I heard it again yesterday, and I need to object for the record.
It seems to have become dogma for travel management companies to urge travel managers not to focus on TMC fees so they can focus on much larger travel costs more effectively. The warning is usually uttered with appropriate gravitas by senior level TMC exec in a dark suit, doing their darn-dest to convey the wisdom of age and experience. "Don't be lured by the sirens of quick fee savings," they warn ominously, "lest you be ruined on the craggy rocks of fiscal profligacy." And then the inevitable: "You realize that agency fees are only about 3 percent of total travel spend. Some folks even have pie chart Powerpoints illustrating the comparison between 97 percent and 3 percent. Wow! [more]
I'm not quibbling with the numbers, which are pretty close. But I renounce the fractured logic that the relative size of travel and TMC costs makes it foolish to negotiate TMC fees. And what really gripes me is the complete lack of recognition of irony (and self serving conflict of interest) by these portentous TMCs! It's especially vexing when the same warning is intoned by multiple TMCs in a short period of time.
We--the corporate travel manager and their hired gun (me)--appreciate the importance of managing down travel costs, and the essential role that TMCs must play in reaching that goal. If we didn't, we wouldn't be there. It does NOT follow, however, that TMC fees and costs are unimportant--any more than it means that the cheapest (lowest fee) TMC is always the best.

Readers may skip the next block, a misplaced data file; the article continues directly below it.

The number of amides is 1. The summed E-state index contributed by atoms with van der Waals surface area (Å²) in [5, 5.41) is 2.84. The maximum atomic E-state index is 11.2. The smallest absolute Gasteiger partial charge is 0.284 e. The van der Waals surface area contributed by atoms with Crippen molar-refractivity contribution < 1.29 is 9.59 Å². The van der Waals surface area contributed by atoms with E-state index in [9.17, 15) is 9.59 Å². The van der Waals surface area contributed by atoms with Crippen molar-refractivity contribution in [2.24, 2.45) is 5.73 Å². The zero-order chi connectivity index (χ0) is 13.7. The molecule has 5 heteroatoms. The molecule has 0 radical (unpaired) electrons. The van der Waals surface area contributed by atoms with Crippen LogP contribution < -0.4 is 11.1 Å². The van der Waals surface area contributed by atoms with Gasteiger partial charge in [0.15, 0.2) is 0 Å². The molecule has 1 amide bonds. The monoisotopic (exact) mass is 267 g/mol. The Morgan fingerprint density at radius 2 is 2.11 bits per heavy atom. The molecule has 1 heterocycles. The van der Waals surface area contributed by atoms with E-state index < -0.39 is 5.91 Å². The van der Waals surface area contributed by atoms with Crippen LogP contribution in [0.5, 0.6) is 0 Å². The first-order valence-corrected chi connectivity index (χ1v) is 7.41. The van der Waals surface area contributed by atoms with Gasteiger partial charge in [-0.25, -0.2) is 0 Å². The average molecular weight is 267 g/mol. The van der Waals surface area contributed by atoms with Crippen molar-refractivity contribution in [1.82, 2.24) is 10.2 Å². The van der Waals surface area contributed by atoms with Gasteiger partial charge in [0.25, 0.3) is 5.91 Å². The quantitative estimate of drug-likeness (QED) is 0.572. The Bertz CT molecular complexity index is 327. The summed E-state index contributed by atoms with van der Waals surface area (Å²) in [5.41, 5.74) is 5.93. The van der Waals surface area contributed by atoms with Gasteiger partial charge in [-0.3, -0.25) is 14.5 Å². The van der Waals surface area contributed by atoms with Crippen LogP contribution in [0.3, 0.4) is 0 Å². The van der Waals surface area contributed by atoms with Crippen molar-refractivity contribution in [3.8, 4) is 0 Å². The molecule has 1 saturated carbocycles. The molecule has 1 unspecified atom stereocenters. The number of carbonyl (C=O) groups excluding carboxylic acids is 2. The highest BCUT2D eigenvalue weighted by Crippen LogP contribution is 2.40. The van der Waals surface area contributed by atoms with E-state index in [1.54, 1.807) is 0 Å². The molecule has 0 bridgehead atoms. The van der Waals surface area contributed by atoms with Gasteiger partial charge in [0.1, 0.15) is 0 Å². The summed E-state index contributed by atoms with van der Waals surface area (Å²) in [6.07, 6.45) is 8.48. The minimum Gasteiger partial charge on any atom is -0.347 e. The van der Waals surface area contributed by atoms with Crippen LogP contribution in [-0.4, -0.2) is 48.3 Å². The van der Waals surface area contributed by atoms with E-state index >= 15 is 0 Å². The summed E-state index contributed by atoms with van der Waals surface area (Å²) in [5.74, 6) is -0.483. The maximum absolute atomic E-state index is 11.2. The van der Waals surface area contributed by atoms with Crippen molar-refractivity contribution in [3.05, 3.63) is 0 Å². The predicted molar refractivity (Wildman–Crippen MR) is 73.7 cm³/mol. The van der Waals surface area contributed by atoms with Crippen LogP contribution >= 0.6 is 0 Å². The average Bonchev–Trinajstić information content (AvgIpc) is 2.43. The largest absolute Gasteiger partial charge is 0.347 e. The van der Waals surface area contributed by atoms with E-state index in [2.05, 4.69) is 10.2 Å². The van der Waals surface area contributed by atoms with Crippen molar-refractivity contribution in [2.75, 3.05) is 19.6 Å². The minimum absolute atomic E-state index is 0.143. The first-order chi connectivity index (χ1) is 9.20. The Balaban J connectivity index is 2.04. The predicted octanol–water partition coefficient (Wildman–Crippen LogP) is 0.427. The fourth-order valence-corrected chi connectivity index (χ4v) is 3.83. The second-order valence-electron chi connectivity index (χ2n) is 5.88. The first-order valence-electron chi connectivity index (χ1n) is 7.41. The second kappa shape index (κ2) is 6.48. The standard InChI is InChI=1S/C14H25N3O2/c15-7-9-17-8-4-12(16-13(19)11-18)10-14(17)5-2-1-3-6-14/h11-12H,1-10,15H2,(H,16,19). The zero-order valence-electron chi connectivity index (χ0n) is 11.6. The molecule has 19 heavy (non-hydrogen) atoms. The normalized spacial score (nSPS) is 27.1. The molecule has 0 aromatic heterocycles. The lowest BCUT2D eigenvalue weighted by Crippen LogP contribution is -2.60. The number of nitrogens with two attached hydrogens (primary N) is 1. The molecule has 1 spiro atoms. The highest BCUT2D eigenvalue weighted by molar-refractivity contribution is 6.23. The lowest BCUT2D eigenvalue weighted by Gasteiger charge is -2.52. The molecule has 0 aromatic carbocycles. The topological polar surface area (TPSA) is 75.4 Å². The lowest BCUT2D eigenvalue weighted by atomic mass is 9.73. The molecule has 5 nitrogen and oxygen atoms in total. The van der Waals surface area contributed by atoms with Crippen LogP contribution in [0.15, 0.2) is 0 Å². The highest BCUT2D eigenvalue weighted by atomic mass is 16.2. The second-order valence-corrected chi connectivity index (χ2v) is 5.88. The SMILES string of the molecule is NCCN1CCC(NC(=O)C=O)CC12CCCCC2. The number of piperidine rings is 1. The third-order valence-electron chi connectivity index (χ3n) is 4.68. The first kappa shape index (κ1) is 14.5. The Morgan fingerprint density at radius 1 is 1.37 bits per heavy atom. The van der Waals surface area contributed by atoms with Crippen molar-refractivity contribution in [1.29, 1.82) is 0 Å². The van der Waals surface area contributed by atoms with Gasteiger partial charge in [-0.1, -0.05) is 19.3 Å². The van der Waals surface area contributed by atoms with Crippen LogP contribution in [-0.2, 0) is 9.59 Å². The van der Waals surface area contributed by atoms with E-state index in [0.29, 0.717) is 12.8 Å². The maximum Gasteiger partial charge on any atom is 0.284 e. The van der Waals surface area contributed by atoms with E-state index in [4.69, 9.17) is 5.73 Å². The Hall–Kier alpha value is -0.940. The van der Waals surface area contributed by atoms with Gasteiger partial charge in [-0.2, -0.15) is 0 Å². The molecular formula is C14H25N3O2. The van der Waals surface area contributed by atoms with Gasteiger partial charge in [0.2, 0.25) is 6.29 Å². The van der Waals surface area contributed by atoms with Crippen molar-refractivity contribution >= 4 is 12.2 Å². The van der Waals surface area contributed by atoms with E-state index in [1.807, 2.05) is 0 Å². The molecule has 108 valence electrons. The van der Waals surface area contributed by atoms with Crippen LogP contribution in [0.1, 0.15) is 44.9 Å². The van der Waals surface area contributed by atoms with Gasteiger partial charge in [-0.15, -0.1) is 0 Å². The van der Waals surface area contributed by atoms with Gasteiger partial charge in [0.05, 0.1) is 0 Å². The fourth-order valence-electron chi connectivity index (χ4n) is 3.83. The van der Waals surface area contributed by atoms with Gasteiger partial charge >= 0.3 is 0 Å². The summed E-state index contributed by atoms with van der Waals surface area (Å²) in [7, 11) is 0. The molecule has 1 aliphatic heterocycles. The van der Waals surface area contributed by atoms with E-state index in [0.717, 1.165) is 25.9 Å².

As sophisticated buyers, we evaluate service and fee proposals separately. We judge which TMC seems able to meet our service needs and help our company control travel costs. After we make that judgment (which often is difficult and always at least somewhat subjective), we look at fees and costs, and hope that that our favorite is also the least expensive. (We need to understand the "total cost of ownership.") If not, we have a choice of awarding our account to another--lower-cost--provider or negotiating for lower fees.
Bottom line: It's all about value--getting the most for our money. Buyers understand the benefits TMCs add, but also need to assess the costs to determine total value. TMCs who advise clients to do otherwise, even in good faith, don't appear like an ideal partner to help control total travel costs.